Owens v. StateAnnotate this Case
419 N.E.2d 969 (1981)
Thomas OWENS, Appellant (Petitioner below), v. STATE of Indiana, Appellee (Respondent below).
Supreme Court of Indiana.
April 30, 1981.
*970 Harriette Bailey Conn, Public Defender, Carr L. Darden, Deputy Public Defender, Indianapolis, for appellant.
Linley E. Pearson, Atty. Gen., Michael Gene Worden, Deputy Atty. Gen., Indianapolis, for appellee.
The petitioner is before this Court appealing from the denial of his petition for Post-Conviction Relief, Rule 1. His conviction for kidnapping and assault and battery with intent to commit a felony (rape) was affirmed by this Court on direct appeal. Owens v. State, (1978) 268 Ind. 326, 375 N.E.2d 203.
Petitioner presents the following issue for our review: whether the trial court erred in refusing to modify his sentence to conform to the ameliorative terms of present kidnapping or criminal confinement statutes.
At the time petitioner was charged, convicted, and sentenced, the crime of kidnapping as then defined carried a punishment of life imprisonment. Subsequently, our legislature, in its substantial revision of our Criminal Code, redefined the crime of kidnapping. Carved from the previous statutory definition was the offense of "criminal confinement," Ind. Code § 35-42-3-3 (Burns 1979 Repl.), punishable by a significantly less severe penalty than the life imprisonment previously imposed for such conduct.
The conduct for which defendant was convicted falls within the parameters of the offense presently defined as criminal confinement. That evidentiary fact, petitioner maintains, entitles him to a modification of his life imprisonment sentence to conform to the ameliorative terms of the present criminal confinement statute.
Defendant's contention has twice been rejected by this Court. Watford v. State, (1979) Ind., 384 N.E.2d 1030; Holsclaw v. State, (1979) Ind., 384 N.E.2d 1026. In Watford, we held that a defendant whose judgment for kidnapping became final prior to October 1, 1977, the effective date of the criminal confinement statute, was not entitled to have his sentence modified. Similarly, in Holsclaw, we held that a defendant sentenced nearly one year prior to the effective date of an amendment reducing the penalty for his offense was not entitled to a reduction of his sentence.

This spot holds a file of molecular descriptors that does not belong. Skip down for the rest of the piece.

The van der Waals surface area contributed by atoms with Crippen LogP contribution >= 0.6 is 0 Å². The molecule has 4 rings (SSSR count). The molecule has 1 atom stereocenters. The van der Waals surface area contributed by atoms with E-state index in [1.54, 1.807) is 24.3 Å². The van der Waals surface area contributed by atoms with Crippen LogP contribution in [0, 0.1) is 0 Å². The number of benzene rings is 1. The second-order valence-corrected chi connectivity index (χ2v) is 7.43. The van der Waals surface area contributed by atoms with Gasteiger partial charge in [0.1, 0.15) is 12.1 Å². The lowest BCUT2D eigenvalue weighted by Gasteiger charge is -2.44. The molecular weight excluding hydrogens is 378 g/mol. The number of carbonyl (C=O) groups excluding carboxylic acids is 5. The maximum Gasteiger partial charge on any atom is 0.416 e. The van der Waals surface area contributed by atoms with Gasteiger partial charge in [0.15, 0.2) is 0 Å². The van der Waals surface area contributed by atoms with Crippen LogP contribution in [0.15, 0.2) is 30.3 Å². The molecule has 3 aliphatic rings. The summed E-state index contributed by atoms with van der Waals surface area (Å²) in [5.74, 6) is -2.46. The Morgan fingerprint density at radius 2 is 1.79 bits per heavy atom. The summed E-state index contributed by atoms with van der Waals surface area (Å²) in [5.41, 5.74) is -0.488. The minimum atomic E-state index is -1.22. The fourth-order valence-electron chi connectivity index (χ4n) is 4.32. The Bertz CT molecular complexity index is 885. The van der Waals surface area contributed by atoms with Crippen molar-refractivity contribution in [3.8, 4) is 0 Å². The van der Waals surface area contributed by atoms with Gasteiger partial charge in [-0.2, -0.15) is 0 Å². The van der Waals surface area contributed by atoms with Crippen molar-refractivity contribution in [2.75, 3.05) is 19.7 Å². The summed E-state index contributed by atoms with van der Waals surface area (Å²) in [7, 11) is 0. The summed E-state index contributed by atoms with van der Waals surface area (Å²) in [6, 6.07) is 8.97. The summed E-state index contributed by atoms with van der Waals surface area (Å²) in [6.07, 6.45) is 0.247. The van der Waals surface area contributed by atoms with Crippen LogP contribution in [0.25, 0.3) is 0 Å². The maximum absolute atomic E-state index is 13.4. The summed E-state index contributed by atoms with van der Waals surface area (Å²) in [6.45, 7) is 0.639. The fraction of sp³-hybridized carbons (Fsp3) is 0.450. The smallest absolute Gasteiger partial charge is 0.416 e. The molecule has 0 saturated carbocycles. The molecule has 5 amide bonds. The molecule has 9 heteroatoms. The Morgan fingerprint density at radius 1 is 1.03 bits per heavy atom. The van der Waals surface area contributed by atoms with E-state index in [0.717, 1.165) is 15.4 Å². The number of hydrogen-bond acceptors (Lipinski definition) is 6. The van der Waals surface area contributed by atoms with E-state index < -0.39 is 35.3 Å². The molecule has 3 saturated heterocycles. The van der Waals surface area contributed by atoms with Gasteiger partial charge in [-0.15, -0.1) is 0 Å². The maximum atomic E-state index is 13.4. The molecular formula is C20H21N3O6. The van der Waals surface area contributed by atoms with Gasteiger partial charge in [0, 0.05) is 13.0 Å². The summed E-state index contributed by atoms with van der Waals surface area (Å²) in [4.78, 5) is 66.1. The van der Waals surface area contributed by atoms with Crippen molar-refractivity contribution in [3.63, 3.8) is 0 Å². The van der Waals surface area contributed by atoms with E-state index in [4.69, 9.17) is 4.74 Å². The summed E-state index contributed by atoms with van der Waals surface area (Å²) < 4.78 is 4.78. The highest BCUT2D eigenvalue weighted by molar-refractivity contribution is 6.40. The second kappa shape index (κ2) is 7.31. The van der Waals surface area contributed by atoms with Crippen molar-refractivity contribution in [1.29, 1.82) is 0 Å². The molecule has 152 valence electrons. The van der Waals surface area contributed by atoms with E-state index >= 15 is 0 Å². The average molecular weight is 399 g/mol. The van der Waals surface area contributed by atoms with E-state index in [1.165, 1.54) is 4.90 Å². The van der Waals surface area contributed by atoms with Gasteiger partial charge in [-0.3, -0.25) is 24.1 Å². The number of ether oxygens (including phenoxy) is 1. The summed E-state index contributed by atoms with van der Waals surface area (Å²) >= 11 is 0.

Here, petitioner was sentenced on October 24, 1975, nearly two years prior to the effective date (October 1, 1977) of the criminal confinement statute. Accordingly, the trial court properly refused to modify his sentence. Watford v. State, supra; Holsclaw v. State, supra.
Petitioner has attempted to buttress his argument with the contention that the failure to modify his sentence results in "vindictive justice," contrary to Article 1, Section 18 of the Indiana Constitution. Inasmuch as that claim was not presented in his motion to correct errors, the argument has been waived. We note, however, that this Court has previously rejected the argument that sentencing under the law in effect at the time a crime was committed, rather than pursuant to ameliorative terms of a subsequently effective statute, constitutes "vindictive justice." Lynk v. State, (1979) Ind., 393 N.E.2d 751.
For all the foregoing reasons, there was no trial court error and the judgment of the trial court should be affirmed.
GIVAN, C.J., and DeBRULER, PRENTICE and PIVARNIK, JJ., concur.